Spend a day in the life of Christian Lewis, an Unqork Client Director.
As a Client Director, Christian Lewis has a unique role at Unqork. He goes from industry to industry, helping clients use Unqork’s no-code platform to solve their most challenging problems. “Unqork was built with the regulatory, compliance, and tech risk landscape in mind,” Christian explains, “which uniquely positions us to support clients in heavily regulated industries.” Every day, Christian helps clients learn how Unqork can help them build better applications. Check out how he spends the rest of his time, directly from Christian himself.
7:10 AM: I get up and start my day by boiling some water for a cup of tea. I quit coffee cold turkey, and now I’m on the loose leaf tea train—green and black tea are my favorites! I try my best to use this time in the morning to get ready for the day. I’ll typically avoid checking my notifications until at least 7:45 or 8:00 AM so that I can focus on the day's objectives before diving in.
8:00 AM: I hop onto a call with a prospective client to introduce them to Unqork. After brief introductions, I give them an overview of our company and platform before digging into what they want to see from Unqork’s capabilities. First, I’ll demo a pre-built application to show them industry samples, such as a live credit card application. Then, I’ll go into the designer view and show them the configurator experience by building out the first page of a workflow. From there, I’ll start to layer in some business logic—such as a risk score—to hopefully grab their attention. Many clients have an “Oh wow!” moment when they realize just how fast you can build applications with Unqork.
9:00 AM: I start crafting documentation for one of our accelerators / industry campaigns. These documents usually include one-pagers and other marketing materials. Right now, I’m working on an end-user compute (EUC) campaign that is helping digitize manual banking processes. Because banks are heavily regulated yet also have many systems that need to interact with one another to achieve daily business needs, EUCs are built on top of those systems to hopefully automate some of those processes. What tends to happen is that those EUCs also add to the overall technical debt of an organization and then become hard to maintain.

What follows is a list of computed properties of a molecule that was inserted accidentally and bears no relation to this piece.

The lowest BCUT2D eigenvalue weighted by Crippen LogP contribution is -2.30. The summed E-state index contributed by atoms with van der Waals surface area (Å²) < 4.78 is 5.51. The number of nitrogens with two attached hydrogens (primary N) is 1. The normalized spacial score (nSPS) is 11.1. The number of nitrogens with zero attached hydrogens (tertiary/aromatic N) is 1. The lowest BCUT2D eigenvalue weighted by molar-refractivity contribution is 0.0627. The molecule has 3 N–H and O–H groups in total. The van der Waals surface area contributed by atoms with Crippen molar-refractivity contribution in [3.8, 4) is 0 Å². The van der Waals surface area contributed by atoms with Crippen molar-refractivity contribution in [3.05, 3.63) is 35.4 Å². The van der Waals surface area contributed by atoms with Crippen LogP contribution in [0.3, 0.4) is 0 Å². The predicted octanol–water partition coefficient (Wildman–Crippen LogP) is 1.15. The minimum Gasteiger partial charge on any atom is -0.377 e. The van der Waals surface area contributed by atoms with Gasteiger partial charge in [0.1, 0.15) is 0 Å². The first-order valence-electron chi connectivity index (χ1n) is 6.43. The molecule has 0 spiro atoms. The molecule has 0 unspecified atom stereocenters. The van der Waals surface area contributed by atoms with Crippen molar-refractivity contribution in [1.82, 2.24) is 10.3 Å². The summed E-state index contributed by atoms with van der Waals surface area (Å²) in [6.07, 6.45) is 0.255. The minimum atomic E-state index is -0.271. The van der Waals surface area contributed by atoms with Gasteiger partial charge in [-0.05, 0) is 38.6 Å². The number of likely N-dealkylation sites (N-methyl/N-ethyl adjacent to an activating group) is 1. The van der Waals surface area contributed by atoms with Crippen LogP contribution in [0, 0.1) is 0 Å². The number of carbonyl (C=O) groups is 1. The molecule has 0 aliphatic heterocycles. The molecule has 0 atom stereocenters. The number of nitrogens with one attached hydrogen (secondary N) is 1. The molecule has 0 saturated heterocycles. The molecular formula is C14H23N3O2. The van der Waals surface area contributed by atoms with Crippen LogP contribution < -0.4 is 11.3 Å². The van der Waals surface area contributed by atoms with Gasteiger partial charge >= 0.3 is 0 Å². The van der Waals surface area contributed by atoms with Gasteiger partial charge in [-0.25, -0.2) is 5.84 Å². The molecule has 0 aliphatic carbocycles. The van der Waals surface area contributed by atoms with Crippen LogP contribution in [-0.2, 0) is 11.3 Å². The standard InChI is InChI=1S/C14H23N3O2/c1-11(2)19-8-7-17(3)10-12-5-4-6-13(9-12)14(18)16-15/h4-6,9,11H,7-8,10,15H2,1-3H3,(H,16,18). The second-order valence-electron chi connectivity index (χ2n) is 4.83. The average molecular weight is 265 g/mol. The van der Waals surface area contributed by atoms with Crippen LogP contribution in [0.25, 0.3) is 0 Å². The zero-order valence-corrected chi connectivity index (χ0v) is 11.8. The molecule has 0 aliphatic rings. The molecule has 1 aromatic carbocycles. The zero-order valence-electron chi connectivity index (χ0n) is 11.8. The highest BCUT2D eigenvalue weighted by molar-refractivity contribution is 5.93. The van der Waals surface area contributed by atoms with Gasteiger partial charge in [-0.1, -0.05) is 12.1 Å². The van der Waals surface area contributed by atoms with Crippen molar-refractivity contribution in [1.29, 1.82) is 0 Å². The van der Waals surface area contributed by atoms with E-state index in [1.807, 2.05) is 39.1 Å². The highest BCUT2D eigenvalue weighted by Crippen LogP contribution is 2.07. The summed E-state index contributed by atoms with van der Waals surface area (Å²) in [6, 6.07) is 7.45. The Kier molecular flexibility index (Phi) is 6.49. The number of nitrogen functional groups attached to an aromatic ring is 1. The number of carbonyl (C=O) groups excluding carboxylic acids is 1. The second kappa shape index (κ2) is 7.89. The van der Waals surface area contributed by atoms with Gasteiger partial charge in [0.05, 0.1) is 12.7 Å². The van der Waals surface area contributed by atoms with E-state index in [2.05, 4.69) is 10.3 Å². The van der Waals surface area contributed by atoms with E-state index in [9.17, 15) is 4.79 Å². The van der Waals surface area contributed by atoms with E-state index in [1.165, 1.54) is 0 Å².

With Unqork, we help automate it end-to-end and give the power back to the organization to integrate with those systems, transform the data, automate flows, and create detailed front- and back-end experiences. For example, the process of trade exception management is often not fully automated at most companies. With Unqork, we can streamline these processes by connecting to legacy systems and configuring business logic to help raise exceptions and action them.
9:30 AM: After reading through some documentation, I configure out some wireframes for a proof of concept (POC) for a client.
10:30 AM: I hop onto a call with one of our system integrator (SI) partners, where we discuss how we can best support our shared client. We come up with a good plan and set up a checkpoint to walk the client through the information.
11:00 AM: Next, I join the deal desk to discuss a proposal for a new opportunity. As soon as the project and pricing gets approval, I set up a time with the client to review the plan.
11:30 AM: Time to make some lunch! I’ve recently been learning how to cook, and it’s a lot of fun to try new recipes per recommendations from my friends. Shrimp creole is my new favorite go-to meal—it’s not quick, but you can do prep work beforehand to make it easier (it definitely beats PB&Js, but they still have a soft spot in my heart). Although I’ve grown a lot as a cook, I want to keep improving: my three cooking goals this year are to make beef bourguignon, get really good with the Instant Pot, and cook ten meals that will impress my friends and family.
Christian’s latest homemade lunch obsession.